Joshua Dickson MA PhD

Artistic Director
Prof Phil Cunningham Hon DUniv Hon DLitt MBE

Lecturer in Practical Studies
Jenn Butterworth BA Hons PG Cert

Lecturer (Traditional Music)
Lori Watson BA Hons PG Cert PhD

Accordions
Ian Muir
John Somerville
Luke Daniels

Bagpipes
Finlay MacDonald BA (Head of Piping Studies, National Piping Centre)
Finlay Johnston
Margaret Dunn
Willie McCallum
Ross Ainslie

Frequent visiting tutors for piping include Barnaby Brown, Iain MacInnes, Fred Morrison, Hugh Cheape, Mike Katz and many more.

Cello
Ron Shaw
Wendy Weatherby

Folk Ensemble
Jenn Butterworth BA Hons PG Cert
Marc Duff
John Somerville

Fiddle
Alistair McCulloch
Marie Fielding
Greg Lawson

Flutes/Whistles
Hamish Napier
Marc Duff

Gaelic Song
Iseabail T NicDhomhnaill
Màiri MacInnes

Guitar
Kevin MacKenzie
Innes Watson
Jenn Butterworth

Percussion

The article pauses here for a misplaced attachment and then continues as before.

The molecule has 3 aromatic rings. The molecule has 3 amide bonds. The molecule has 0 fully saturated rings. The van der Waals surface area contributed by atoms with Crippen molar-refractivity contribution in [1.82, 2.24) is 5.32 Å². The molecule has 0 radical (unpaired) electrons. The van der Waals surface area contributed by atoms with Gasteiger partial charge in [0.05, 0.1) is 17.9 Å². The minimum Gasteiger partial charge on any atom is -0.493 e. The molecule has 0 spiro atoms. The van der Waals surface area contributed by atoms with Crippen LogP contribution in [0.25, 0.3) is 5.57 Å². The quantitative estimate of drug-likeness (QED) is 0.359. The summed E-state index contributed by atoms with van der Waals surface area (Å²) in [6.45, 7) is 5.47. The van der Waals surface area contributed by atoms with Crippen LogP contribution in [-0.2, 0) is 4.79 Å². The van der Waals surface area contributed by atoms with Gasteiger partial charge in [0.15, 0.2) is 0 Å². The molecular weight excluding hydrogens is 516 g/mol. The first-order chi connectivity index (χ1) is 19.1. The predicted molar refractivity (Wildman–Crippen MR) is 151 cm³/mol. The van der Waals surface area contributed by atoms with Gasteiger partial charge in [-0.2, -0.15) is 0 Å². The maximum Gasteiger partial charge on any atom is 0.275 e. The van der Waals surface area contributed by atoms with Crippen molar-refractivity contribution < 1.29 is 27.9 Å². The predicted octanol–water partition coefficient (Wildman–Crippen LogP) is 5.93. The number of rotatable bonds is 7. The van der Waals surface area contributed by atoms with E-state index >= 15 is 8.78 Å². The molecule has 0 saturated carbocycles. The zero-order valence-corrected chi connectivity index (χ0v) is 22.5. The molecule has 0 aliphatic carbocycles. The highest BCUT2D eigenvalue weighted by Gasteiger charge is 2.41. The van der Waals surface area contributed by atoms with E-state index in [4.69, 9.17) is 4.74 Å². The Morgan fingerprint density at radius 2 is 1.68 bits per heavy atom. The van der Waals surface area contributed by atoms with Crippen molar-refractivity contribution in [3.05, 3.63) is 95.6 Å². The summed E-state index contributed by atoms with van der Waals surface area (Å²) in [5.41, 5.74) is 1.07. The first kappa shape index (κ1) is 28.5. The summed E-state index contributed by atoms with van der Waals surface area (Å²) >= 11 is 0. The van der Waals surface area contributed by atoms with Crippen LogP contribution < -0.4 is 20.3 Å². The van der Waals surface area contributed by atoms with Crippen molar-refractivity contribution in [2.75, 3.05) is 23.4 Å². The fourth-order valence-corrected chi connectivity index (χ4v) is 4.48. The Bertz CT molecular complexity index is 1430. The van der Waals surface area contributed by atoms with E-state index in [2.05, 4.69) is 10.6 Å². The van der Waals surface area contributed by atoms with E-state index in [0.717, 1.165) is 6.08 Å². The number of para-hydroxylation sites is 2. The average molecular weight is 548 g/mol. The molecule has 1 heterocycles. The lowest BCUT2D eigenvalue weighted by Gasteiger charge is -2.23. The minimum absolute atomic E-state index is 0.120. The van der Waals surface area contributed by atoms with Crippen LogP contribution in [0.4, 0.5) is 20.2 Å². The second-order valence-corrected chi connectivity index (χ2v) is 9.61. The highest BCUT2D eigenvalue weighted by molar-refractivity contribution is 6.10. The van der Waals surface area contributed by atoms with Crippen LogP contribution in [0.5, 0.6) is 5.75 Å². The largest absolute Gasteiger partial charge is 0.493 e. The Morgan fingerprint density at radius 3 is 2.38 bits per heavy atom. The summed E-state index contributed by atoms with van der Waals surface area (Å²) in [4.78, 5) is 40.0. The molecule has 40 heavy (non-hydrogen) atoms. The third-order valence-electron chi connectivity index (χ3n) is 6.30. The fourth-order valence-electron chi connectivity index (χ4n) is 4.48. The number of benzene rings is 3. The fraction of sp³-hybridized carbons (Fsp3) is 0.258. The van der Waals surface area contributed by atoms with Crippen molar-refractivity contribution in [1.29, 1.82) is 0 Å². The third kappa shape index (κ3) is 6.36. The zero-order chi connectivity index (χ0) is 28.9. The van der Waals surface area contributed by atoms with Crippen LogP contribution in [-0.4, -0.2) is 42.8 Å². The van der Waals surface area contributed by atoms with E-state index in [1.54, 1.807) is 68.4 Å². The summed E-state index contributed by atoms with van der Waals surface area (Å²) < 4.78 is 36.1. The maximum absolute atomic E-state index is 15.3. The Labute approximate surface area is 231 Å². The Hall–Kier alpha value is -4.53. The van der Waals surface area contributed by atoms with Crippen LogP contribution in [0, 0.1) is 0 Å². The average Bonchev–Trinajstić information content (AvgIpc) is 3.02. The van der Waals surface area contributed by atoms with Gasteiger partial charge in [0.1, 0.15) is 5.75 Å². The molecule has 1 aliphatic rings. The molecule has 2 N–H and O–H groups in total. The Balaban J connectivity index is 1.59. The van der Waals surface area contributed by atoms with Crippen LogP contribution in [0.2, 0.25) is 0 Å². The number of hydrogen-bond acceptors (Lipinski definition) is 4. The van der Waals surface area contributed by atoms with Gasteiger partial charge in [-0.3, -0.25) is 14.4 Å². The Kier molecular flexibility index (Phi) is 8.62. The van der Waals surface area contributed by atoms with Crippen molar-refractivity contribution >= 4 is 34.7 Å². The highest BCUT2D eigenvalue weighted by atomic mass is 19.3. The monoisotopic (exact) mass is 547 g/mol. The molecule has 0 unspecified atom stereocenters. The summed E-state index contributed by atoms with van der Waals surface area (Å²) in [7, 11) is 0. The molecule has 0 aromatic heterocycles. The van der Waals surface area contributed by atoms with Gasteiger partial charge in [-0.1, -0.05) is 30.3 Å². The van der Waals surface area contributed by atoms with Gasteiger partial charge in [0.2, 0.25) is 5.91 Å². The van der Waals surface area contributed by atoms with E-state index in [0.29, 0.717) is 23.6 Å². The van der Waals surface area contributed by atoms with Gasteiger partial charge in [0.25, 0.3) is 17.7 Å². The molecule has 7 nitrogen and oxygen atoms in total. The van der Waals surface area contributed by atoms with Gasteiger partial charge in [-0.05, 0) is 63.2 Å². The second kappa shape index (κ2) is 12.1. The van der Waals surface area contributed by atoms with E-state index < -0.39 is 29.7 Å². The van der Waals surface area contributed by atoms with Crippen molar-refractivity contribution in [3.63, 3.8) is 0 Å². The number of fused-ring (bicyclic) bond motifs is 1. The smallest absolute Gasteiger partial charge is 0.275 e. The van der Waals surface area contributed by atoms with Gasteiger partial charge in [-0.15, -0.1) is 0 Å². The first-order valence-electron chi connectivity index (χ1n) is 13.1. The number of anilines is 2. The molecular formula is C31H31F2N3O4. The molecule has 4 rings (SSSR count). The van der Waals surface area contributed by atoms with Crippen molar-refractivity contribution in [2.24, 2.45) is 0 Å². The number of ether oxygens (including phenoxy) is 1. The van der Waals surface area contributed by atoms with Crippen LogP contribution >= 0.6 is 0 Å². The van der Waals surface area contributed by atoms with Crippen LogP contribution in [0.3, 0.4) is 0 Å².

Steven Nelson

Piano
Mary McCarthy
James Ross BA
Hamish Napier
Alistair Paterson

Scottish Harp
Corrina Hewat
Heather Downie

Scots Song
Fiona Hunter
Rod Patterson
Lori Watson

Creative and Contextual Studies
Margaret Bennett DCE BA MA PhD
Calum Ross
Hamish Napier
Rachel Drury
Lori Watson
Findlay Napier
Ian Muir
Duncan Lyall

Visiting Professor
Fred Freeman

Other teaching staff

Past visiting tutors in contextual studies include Mats Melin, Sheena Wellington, Ewan McVicar, Kat Davidson, Alison Kinnaird, Stuart Eydmann, Margaret Callan, Margaret Stewart and many more.

Masterclasses

The Traditional Music department offers masterclasses led by world-famous tradition-bearers, teachers and professional musicians from a broad range of traditional music. Masterclass artists of recent years include: